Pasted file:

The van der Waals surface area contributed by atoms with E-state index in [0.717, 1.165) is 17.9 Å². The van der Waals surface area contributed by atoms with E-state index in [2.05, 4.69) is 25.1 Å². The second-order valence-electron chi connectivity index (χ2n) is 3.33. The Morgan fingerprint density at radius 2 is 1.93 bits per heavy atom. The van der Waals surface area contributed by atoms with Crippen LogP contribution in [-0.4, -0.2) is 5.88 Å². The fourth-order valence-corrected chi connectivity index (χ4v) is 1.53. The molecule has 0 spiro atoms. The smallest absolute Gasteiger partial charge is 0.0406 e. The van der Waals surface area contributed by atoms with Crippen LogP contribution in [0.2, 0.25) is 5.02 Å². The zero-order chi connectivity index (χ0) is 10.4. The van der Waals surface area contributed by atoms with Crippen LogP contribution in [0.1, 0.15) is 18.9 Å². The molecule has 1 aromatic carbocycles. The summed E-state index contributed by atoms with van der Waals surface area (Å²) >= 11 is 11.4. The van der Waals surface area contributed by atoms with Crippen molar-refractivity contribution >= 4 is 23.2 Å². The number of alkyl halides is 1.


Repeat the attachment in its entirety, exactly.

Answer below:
The van der Waals surface area contributed by atoms with E-state index in [0.717, 1.165) is 17.9 Å². The van der Waals surface area contributed by atoms with E-state index in [2.05, 4.69) is 25.1 Å². The second-order valence-electron chi connectivity index (χ2n) is 3.33. The Morgan fingerprint density at radius 2 is 1.93 bits per heavy atom. The van der Waals surface area contributed by atoms with Crippen LogP contribution in [-0.4, -0.2) is 5.88 Å². The fourth-order valence-corrected chi connectivity index (χ4v) is 1.53. The molecule has 0 spiro atoms. The smallest absolute Gasteiger partial charge is 0.0406 e. The van der Waals surface area contributed by atoms with Crippen LogP contribution in [0.2, 0.25) is 5.02 Å². The zero-order chi connectivity index (χ0) is 10.4. The van der Waals surface area contributed by atoms with Crippen LogP contribution in [0.1, 0.15) is 18.9 Å². The molecule has 1 aromatic carbocycles. The summed E-state index contributed by atoms with van der Waals surface area (Å²) >= 11 is 11.4. The van der Waals surface area contributed by atoms with Crippen molar-refractivity contribution >= 4 is 23.2 Å². The number of alkyl halides is 1.